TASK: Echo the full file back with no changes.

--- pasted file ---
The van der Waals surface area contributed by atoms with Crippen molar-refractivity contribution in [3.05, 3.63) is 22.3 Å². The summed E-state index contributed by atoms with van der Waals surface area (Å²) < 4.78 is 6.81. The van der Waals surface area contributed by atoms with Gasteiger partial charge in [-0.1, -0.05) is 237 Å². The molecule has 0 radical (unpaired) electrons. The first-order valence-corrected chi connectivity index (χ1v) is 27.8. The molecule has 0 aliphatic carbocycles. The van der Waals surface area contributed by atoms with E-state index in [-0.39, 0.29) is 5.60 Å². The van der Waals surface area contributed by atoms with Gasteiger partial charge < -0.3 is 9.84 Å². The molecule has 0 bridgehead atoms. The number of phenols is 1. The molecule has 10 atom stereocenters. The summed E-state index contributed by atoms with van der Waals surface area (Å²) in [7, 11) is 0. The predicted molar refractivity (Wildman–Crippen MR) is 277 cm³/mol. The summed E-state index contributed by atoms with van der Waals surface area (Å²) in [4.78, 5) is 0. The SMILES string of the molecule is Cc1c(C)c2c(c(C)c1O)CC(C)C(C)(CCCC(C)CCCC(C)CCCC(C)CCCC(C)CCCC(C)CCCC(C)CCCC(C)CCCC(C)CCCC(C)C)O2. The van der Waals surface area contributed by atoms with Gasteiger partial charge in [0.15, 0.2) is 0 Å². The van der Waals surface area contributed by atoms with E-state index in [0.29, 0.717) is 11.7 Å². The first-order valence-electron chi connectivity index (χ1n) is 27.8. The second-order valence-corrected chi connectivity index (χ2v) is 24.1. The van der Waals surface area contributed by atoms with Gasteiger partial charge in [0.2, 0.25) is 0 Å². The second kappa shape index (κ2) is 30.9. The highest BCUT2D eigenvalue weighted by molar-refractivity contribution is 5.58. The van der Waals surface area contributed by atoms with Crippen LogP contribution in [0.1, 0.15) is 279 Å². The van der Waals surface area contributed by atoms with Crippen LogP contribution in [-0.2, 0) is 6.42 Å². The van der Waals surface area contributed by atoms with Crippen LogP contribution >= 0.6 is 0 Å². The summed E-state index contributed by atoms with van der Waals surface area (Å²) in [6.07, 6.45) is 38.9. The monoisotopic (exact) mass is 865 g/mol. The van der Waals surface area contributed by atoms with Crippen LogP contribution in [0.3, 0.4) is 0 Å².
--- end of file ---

The van der Waals surface area contributed by atoms with Crippen molar-refractivity contribution in [3.05, 3.63) is 22.3 Å². The summed E-state index contributed by atoms with van der Waals surface area (Å²) < 4.78 is 6.81. The van der Waals surface area contributed by atoms with Gasteiger partial charge in [-0.1, -0.05) is 237 Å². The molecule has 0 radical (unpaired) electrons. The first-order valence-corrected chi connectivity index (χ1v) is 27.8. The molecule has 0 aliphatic carbocycles. The van der Waals surface area contributed by atoms with E-state index in [-0.39, 0.29) is 5.60 Å². The van der Waals surface area contributed by atoms with Gasteiger partial charge < -0.3 is 9.84 Å². The molecule has 0 bridgehead atoms. The number of phenols is 1. The molecule has 10 atom stereocenters. The summed E-state index contributed by atoms with van der Waals surface area (Å²) in [7, 11) is 0. The predicted molar refractivity (Wildman–Crippen MR) is 277 cm³/mol. The summed E-state index contributed by atoms with van der Waals surface area (Å²) in [4.78, 5) is 0. The SMILES string of the molecule is Cc1c(C)c2c(c(C)c1O)CC(C)C(C)(CCCC(C)CCCC(C)CCCC(C)CCCC(C)CCCC(C)CCCC(C)CCCC(C)CCCC(C)CCCC(C)C)O2. The van der Waals surface area contributed by atoms with Gasteiger partial charge in [0.15, 0.2) is 0 Å². The van der Waals surface area contributed by atoms with E-state index in [0.29, 0.717) is 11.7 Å². The first-order valence-electron chi connectivity index (χ1n) is 27.8. The second-order valence-corrected chi connectivity index (χ2v) is 24.1. The van der Waals surface area contributed by atoms with Gasteiger partial charge in [0.2, 0.25) is 0 Å². The second kappa shape index (κ2) is 30.9. The highest BCUT2D eigenvalue weighted by molar-refractivity contribution is 5.58. The van der Waals surface area contributed by atoms with Crippen LogP contribution in [0.1, 0.15) is 279 Å². The van der Waals surface area contributed by atoms with Crippen LogP contribution in [-0.2, 0) is 6.42 Å². The van der Waals surface area contributed by atoms with Crippen LogP contribution >= 0.6 is 0 Å². The summed E-state index contributed by atoms with van der Waals surface area (Å²) in [6.07, 6.45) is 38.9. The monoisotopic (exact) mass is 865 g/mol. The van der Waals surface area contributed by atoms with Crippen LogP contribution in [0.3, 0.4) is 0 Å².